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August 2, 2011

Dennis Prager: First fight yourself, then society

The Torah: Part V

http://www.jewishjournal.com/opinion/article/first_fight_yourself_then_society_20110802

Dennis Prager’s nationally syndicated radio talk show is heard in Los Angeles on KRLA (AM 870) 9 a.m. to noon. His latest project is the Internet-based Prager University (prageru.com).

Dennis Prager’s nationally syndicated radio talk show is heard in Los Angeles on KRLA (AM 870) 9 a.m. to noon. His latest project is the Internet-based Prager University (prageru.com).

The Case for the Torah: Part I / Part II / Part III / Part IV / Part V

Some 20 years ago, I was putting my older son, then about 8 years old, to bed and asked him what he learned that day in school. Normally he would answer, as boys usually do, “Nothing.” But that night, he had an answer.

“I learned I have a yetzer hara,” he told me. As a student at a religious Jewish school, he was using the Hebrew term for the desire to do what is wrong. It is basic Jewish theology that the human being has two innate drives — one for good (yetzer hatov) and one for bad (yetzer hara) — and that we have to battle our yetzer hara throughout life.

This is a significant way in which the Torah’s value system differs from that of the dominant secular and liberal value system. The latter’s primary emphasis is on battling society — to promote “social justice” — not on battling the self.

Of course, the Torah also seeks to create a just society. But that is not the same as what the left refers to as “social justice.” While justice is central to the Torah, there is no term “social justice.” In the Torah and the Prophets, there is only “justice” (tzedek or tzedakah). When you add a modifier to “justice,” you modify its meaning — deliberately, because you obviously find the term “justice” insufficient.

“Social justice” usually means social equality, which is not the same as justice. And it means, more than anything, using the state to redistribute wealth so that equality can be achieved. That, too, is not the same as justice.

Moreover, placing social equality above other values has led to terrible moral distortions.

While I suspect that few liberal readers of this column have expressed affection for Fidel Castro, many of the most prominent liberal leaders of the last 50 years have. Norman Mailer, the members of the Congressional Black Caucus, Robert Redford, Ted Turner, Steven Spielberg and Jesse Jackson, among many others, have visited Cuba and spoken glowingly of Castro. Why? Because, though he was a totalitarian tyrant, though there is no freedom in Cuba and though he destroyed that country’s economy, Castro advocated social equality.

Similarly, by valuing social justice over personal integrity, the most prominent American artist of the second half of the 20th century, Leonard Bernstein, and almost every leading cultural figure in New York City felt morally progressive in hosting fundraisers in their homes for the Black Panthers. That the Panthers were a violent group of racists who announced — at these very fundraisers — that killing “pigs,” their term for police, was noble in no way disturbed Bernstein and his friends. What mattered was their social justice ideal of opposing white racism.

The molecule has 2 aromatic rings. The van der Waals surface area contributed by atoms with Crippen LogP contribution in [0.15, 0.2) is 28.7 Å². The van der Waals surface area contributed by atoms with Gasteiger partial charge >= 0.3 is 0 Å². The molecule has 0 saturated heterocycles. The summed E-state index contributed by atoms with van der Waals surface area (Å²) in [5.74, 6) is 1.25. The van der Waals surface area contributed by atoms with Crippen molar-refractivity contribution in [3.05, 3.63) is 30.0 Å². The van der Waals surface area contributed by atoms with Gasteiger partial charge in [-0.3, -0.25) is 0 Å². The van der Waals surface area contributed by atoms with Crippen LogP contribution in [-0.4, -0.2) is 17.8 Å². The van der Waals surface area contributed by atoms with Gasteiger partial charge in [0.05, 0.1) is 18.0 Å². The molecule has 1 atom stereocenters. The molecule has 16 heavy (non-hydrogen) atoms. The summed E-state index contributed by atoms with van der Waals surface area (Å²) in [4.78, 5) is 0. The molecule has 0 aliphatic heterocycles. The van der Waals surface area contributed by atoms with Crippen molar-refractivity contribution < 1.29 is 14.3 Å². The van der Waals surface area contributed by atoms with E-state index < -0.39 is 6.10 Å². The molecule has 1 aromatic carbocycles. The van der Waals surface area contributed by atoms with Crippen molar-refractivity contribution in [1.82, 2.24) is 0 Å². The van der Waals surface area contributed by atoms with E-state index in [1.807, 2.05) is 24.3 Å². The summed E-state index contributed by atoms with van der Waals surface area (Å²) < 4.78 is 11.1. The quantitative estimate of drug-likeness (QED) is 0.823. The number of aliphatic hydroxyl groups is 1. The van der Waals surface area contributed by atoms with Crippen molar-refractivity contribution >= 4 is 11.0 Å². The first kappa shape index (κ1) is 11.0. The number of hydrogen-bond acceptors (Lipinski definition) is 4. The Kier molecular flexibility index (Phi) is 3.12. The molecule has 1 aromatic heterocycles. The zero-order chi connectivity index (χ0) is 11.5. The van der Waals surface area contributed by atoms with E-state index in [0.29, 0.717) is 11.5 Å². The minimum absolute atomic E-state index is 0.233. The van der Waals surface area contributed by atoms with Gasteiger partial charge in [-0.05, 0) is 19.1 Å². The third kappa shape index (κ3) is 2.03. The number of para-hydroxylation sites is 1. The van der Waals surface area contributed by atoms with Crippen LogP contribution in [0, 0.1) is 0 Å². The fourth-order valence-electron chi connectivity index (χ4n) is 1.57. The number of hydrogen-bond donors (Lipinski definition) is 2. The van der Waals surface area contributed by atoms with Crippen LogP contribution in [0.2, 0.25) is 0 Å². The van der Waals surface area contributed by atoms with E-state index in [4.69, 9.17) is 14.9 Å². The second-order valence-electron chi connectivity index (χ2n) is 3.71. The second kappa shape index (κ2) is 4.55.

This preoccupation with equality and fairness over justice is also why the left believes that courts should be far more than umpires of justice: They believe the courts should promote equality and fairness.

The Torah has a different view of the role of courts. “Do not favor the poor in judgment” is a Torah law — because courts are not set up to promote fairness and equality, but only to administer justice. In our personal lives, we should all promote fairness, but the moment that becomes the goal of courts, justice becomes, in the Torah’s description, “perverted.”

Judaism believes that the road to a just society is paved by individual character development. The greatest difference between my yeshiva education and secular education since the 1960s is that I was taught the biggest moral challenge in my life was ... me. To make a better world, first I had to fight my flawed nature, not American society. Young people receiving an education rooted in liberal-left values — which means virtually all education today, from elementary school through graduate school — are taught that to be a good person they have to fight American society with its alleged rampant racism, sexism, homophobia, bigotry, xenophobia and despoilment of the environment.

The results of teaching tikkun olam (repairing the world) before tikkun atzmi (repairing the self) are sadly apparent. More young people cheat on tests than ever before, more steal, more show disrespect to parents and teachers, fewer think marriage is an ideal to aspire to, and so on. The State of Maryland has just passed a law that in order to receive a high school diploma, students must be proficient in environmentalism. I suspect almost none of Maryland’s high school students will graduate with the ability to name the Ten Commandments. But they will be able to cite 10 advantages of wind power.

Let me state, as I do in every column on political/social subjects, that I readily acknowledge that there are wonderful individuals with liberal-left values, and that there are awful religious and conservative individuals who have made little effort to repair their characters. But American society will not be repaired if people are taught to fight American society rather than themselves. On the contrary, it will become a worse society.

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